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Child anxiety clinic to offer expanded county-wide service – University of Reading

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Child anxiety clinic to offer expanded county-wide service

Release Date 14 January 2009

Thanks to an increase in funding, the Berkshire Child Anxiety Clinic, based at the University of Reading, will now be able to significantly expand its capacity to offer treatment to children suffering from anxiety disorders.

Grants from the Medical Research Council¹, Berkshire Healthcare NHS Foundation Trust and the University of Reading means that, following referral, the clinic can now offer treatment, with no waiting list, to 7-12 year olds from across the county.

Dr. Cathy Creswell of the University of Reading's School of Psychology and Clinical Science, said: "We are delighted that we are able to expand our service to include East Berkshire as well as the west of the county. Child anxiety is among the most common emotional and behavioural difficulties experienced by young people and can have considerable impact on both their and their families' lives. It also impacts on children's social and academic development.

"Anxiety can be a chronic problem and can also precede other psychological difficulties. However, the good news is that anxiety disorders respond well to treatment so the key is making evidence-based treatments available to families. With increased funding, we are now in a much better position to do so."

An anxiety disorder is a condition characterised by high levels of fear or worry that gets in the way of a child's day to day life. Common disorders include problems separating from a caregiver, difficulties in social situations (e.g. extreme shyness), excessive worry and phobias. Common symptoms include frequent tummy aches or headaches, irritability or being easily upset, constant worrying, feelings of panic, sleeping problems, frequent reassurance seeking, muscle tension and concentration problems.

The Berkshire Child Anxiety Clinic offers various different treatment programmes, depending on what is judged to be most useful for the family. All of the treatments are based on Cognitive Behaviour Therapy (CBT)² which is known to be an effective treatment for childhood anxiety. The clinic accepts referrals from health and education professionals. Concerned parents or guardians should, in the first instance, speak to a GP or similar professional.

More information at www.berkshirechildanxiety.org.uk

ENDS

Further information from Alex Brannen, Media Relations Manager at the University of Reading, on 0118 378 7388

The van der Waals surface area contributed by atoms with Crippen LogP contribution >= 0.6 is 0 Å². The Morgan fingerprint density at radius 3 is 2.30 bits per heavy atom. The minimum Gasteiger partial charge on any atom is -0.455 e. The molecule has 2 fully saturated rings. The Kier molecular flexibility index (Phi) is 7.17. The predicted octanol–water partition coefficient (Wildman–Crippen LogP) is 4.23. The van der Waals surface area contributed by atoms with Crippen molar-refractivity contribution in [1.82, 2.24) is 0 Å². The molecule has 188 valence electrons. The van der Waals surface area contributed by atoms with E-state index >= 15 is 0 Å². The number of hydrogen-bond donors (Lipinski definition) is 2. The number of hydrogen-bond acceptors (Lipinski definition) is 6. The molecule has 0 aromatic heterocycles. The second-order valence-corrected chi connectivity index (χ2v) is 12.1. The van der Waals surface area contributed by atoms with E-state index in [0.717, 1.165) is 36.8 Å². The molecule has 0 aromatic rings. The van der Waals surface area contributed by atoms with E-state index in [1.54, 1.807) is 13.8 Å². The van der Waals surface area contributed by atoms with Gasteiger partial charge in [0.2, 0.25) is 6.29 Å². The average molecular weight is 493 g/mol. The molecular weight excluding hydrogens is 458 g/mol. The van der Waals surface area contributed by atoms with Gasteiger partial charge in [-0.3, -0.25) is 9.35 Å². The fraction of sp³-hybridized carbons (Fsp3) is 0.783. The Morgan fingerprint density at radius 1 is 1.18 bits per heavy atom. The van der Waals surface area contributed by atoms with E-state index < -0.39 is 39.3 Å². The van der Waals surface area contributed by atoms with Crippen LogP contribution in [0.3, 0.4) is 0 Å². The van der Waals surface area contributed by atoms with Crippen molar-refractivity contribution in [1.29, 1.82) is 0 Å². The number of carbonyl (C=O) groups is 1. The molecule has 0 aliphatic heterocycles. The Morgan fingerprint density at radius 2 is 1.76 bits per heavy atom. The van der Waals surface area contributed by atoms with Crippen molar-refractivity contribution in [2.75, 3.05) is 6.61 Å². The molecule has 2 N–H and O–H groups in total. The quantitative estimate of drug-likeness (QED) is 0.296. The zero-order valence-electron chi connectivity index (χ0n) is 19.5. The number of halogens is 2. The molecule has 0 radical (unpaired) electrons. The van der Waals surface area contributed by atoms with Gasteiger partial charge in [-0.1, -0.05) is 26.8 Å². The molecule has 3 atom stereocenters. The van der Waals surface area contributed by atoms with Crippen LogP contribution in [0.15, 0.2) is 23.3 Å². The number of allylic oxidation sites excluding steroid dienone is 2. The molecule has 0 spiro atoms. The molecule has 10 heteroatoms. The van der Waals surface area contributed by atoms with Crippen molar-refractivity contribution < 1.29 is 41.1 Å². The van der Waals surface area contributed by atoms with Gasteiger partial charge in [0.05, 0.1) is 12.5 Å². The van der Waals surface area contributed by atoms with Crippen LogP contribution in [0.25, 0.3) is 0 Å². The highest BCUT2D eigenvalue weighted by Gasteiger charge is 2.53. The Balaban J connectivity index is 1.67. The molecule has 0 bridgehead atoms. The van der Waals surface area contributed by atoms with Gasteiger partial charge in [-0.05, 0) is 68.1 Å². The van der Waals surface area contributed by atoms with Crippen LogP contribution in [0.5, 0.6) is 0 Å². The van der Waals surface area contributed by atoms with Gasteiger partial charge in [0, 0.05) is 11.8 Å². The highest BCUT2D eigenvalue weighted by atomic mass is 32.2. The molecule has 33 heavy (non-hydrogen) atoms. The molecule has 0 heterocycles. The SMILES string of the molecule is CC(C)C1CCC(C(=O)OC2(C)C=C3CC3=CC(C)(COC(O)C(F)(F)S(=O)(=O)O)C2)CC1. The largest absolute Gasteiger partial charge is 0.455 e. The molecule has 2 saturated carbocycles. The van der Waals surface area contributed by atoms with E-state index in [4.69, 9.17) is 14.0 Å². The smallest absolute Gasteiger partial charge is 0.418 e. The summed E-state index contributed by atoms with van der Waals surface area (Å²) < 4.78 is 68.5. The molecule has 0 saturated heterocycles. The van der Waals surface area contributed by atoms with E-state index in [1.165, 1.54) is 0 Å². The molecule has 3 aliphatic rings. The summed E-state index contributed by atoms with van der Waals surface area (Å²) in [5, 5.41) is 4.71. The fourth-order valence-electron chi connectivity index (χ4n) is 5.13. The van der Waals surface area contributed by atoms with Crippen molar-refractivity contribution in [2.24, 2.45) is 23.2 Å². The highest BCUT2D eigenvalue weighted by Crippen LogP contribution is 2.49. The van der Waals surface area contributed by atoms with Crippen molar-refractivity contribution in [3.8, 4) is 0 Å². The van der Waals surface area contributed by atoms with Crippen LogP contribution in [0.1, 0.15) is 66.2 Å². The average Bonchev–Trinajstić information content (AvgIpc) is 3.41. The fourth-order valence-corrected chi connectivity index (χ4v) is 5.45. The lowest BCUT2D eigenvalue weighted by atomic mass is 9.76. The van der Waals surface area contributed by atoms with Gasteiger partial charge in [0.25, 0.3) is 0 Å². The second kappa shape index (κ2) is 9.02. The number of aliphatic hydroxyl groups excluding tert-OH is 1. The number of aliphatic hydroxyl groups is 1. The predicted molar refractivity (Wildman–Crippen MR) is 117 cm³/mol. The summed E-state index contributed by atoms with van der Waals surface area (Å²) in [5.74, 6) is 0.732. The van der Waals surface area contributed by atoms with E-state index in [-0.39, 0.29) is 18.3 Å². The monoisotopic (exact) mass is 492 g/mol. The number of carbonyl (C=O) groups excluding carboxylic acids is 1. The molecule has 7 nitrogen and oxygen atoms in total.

Notes to editors:

• ¹ The Clinic is funded by almost £2 million from the Medical Research Council, £200,000 from Berkshire Healthcare Foundation Trust and £90,000 from the University of Reading.

• ²Cognitive Behaviour Therapy focuses on helping patients to change their thinking styles and behaviours to help them to overcome distress. In recent years the approach has been imported to work with children.

• The University of Reading has considerable expertise in the area of parent / child relationships and child anxiety, in particular. One current area of research by Dr Cathy Creswell looks at parental thinking styles and behaviours and its relationship with emotional problems in young people.

• Berkshire Child Anxiety Clinic is jointly funded by the Berkshire Healthcare NHS Foundation Trust and The University of Reading.

• Berkshire Healthcare NHS Foundation Trust (BHFT) was created in 2001, bringing together services from across Berkshire. The BHFT provides care across the county for people with mental health problems, and for some people with learning disabilities. We offer services for children and adolescents, working age adults and older people. We also provide specialist substance misuse services. Care is provided mainly through community teams who offer treatment and support through a range of services. In-patient services are provided at Prospect Park Hospital in Reading, Wexham Park in Slough, St Mark's in Maidenhead and Heatherwood in Ascot.

• The Medical Research Council supports the best scientific research to improve human health. Its work ranges from molecular level science to public health medicine and has led to pioneering discoveries in our understanding of the human body and the diseases which affect us all.

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